All the things visitors liked about the old website are still there ... great news stories, accessibility, user-friendliness, neat layout, etc.

The National Online is a "complete" newspaper. Practically everything from the print format is there, so people from around the world can have access to things PNG.

In addition to all the cool new features, an online poll has been added to give an element of interactivity to The National Online. Every week there will be a poll on a major issue involving the people.

So popular was the online poll that within the first few days of the launch, nearly 800 people have voted on an issue that affects everyone in PNG.

The website, designed using Microsoft's FrontPage software, was tailored in a way that blends a combination of flair and practicality.

The website has been designed so that it downloads reasonably fast in PNG, where connection speeds can be erratic. It is hosted locally with Global Technologies, and there is a mirror site with ZipWorld of Australia.


 

 

 

Published in The National on September 1, 2000

Proudly PNG

Tok IT gets into the Papua New Guinean message boards on PNG Online and PNG Net Search.

By Lena Liew
"DID Bill Skate do a good job as the prime minister of PNG? Yes; No; I don't know ... Vote".

Now who wouldn't click on that button? I certainly did. It was on the website PNG Online (http://www.niugini.com).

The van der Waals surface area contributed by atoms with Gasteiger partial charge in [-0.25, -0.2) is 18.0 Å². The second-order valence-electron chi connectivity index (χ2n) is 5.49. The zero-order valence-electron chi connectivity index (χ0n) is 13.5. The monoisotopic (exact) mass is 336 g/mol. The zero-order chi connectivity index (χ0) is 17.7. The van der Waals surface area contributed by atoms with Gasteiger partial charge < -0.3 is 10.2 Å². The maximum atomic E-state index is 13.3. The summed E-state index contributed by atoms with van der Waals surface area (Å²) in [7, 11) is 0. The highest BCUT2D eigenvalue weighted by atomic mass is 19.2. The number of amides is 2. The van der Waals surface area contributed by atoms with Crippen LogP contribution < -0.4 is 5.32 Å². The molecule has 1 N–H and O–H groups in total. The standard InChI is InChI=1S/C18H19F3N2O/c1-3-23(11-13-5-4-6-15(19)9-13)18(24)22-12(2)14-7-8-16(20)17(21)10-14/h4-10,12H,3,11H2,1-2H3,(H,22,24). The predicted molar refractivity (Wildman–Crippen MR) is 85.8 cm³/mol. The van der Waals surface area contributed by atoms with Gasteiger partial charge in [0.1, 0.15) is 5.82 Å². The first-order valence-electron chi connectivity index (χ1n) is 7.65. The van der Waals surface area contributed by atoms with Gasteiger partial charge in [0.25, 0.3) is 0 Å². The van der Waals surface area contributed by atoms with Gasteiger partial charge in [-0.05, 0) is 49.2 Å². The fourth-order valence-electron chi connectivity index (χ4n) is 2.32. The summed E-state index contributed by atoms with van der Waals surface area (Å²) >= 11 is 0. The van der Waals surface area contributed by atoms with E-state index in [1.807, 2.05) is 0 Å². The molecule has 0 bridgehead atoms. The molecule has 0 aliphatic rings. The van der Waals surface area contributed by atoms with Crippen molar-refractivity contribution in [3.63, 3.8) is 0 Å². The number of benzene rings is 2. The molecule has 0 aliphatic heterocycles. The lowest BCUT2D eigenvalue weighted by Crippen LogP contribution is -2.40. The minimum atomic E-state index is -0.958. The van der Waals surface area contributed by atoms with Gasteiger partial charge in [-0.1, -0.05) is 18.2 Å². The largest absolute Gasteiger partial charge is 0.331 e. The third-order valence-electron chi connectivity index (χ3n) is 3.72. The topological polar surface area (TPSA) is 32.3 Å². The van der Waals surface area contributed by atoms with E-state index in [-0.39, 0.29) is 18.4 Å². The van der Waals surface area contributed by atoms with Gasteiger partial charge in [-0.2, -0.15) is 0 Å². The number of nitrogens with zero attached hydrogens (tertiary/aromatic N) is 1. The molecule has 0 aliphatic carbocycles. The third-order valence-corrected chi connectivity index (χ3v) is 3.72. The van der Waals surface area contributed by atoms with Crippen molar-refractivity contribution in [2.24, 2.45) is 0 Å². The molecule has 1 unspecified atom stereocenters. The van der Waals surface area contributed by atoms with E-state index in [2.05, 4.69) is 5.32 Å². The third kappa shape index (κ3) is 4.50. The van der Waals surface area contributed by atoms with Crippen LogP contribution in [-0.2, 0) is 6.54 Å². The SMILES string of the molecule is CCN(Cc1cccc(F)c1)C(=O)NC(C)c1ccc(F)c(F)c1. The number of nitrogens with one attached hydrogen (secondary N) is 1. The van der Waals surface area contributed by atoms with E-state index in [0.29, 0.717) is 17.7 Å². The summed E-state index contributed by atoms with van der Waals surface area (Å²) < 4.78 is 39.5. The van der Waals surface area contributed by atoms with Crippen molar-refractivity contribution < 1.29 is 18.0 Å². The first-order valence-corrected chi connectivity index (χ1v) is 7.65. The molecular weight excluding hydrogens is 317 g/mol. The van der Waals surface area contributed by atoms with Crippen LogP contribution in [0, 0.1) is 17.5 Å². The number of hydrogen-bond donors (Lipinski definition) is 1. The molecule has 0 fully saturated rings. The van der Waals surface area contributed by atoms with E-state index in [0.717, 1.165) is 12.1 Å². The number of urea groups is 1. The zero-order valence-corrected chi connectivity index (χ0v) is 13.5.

On July 12 - a week before the vote was supposed to close on July 18 - three people had voted. Two said yes, one said no. I concluded that the vote might have just started.

The next day, I checked again. There had been 81 voters already! Thirteen said "yes", 63 said "no" and four chose "I don't know".

Browsing through the messages posted on the website's "Wantok's Forum" two days later, I found a posting that made me laugh out loud.

"I have a confession ... I voted 'no' three times!" said the person.

Right under his posting, someone else had replied: "I have a confession too ... I voted 'no' 19 times!" I shan't elaborate on the reasons they presented.

The day after the vote was supposed to have closed, the tally had reached 126 votes - 34 "yes", 86 "no", and six "I don't know".

People were still voting a few days after the vote was to have closed.

The vote sparked vigorous debate in the Wantok Forum itself on the accuracy of the vote and the merits or demerits of Bill Skate's leadership. Other hot topics over the past month have been the existence of non-Christian religions in PNG, the assault on the two UPNG female hostelites, passport scams, West Papuan independence, the Bougainville issue, the coups in Fiji and Solomons Islands and the ever-present campaign by "Bill White" against Divine Word University.